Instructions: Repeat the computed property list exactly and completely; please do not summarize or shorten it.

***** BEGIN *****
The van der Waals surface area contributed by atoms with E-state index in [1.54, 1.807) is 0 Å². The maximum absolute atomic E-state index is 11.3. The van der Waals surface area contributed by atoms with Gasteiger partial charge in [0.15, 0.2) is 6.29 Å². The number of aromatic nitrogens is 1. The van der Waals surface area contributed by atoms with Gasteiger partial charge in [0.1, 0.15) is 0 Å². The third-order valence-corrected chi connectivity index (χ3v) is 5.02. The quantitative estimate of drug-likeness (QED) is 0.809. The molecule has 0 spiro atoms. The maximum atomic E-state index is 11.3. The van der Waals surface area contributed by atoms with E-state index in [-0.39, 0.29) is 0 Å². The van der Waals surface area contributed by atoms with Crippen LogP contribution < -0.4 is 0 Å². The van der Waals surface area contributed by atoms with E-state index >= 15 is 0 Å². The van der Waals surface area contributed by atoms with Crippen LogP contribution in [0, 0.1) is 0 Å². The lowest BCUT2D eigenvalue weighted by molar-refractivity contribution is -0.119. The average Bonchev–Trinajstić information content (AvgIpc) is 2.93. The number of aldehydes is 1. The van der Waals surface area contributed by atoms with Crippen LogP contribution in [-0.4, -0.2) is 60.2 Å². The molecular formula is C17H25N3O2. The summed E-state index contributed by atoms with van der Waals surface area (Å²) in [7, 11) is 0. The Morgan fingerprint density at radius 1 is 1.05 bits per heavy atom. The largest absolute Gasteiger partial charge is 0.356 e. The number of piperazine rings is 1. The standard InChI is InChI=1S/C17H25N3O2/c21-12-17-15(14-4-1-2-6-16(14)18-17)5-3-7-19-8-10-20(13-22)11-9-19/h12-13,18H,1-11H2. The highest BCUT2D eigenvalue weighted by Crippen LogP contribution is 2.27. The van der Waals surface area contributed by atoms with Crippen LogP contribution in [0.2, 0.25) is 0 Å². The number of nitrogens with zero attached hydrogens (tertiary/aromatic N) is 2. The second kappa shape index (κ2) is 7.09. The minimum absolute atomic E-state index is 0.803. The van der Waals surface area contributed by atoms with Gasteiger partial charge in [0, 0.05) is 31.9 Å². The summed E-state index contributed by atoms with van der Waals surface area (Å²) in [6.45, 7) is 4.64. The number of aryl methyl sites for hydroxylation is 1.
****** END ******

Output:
The van der Waals surface area contributed by atoms with E-state index in [1.54, 1.807) is 0 Å². The maximum absolute atomic E-state index is 11.3. The van der Waals surface area contributed by atoms with Gasteiger partial charge in [0.15, 0.2) is 6.29 Å². The number of aromatic nitrogens is 1. The van der Waals surface area contributed by atoms with Gasteiger partial charge in [0.1, 0.15) is 0 Å². The third-order valence-corrected chi connectivity index (χ3v) is 5.02. The quantitative estimate of drug-likeness (QED) is 0.809. The molecule has 0 spiro atoms. The maximum atomic E-state index is 11.3. The van der Waals surface area contributed by atoms with E-state index in [-0.39, 0.29) is 0 Å². The van der Waals surface area contributed by atoms with Crippen LogP contribution < -0.4 is 0 Å². The van der Waals surface area contributed by atoms with E-state index >= 15 is 0 Å². The van der Waals surface area contributed by atoms with Crippen LogP contribution in [0, 0.1) is 0 Å². The lowest BCUT2D eigenvalue weighted by molar-refractivity contribution is -0.119. The average Bonchev–Trinajstić information content (AvgIpc) is 2.93. The number of aldehydes is 1. The van der Waals surface area contributed by atoms with Crippen LogP contribution in [-0.4, -0.2) is 60.2 Å². The molecular formula is C17H25N3O2. The summed E-state index contributed by atoms with van der Waals surface area (Å²) in [7, 11) is 0. The Morgan fingerprint density at radius 1 is 1.05 bits per heavy atom. The largest absolute Gasteiger partial charge is 0.356 e. The number of piperazine rings is 1. The standard InChI is InChI=1S/C17H25N3O2/c21-12-17-15(14-4-1-2-6-16(14)18-17)5-3-7-19-8-10-20(13-22)11-9-19/h12-13,18H,1-11H2. The highest BCUT2D eigenvalue weighted by Crippen LogP contribution is 2.27. The van der Waals surface area contributed by atoms with Crippen LogP contribution in [0.2, 0.25) is 0 Å². The number of nitrogens with zero attached hydrogens (tertiary/aromatic N) is 2. The second kappa shape index (κ2) is 7.09. The minimum absolute atomic E-state index is 0.803. The van der Waals surface area contributed by atoms with Gasteiger partial charge in [0, 0.05) is 31.9 Å². The summed E-state index contributed by atoms with van der Waals surface area (Å²) in [6.45, 7) is 4.64. The number of aryl methyl sites for hydroxylation is 1.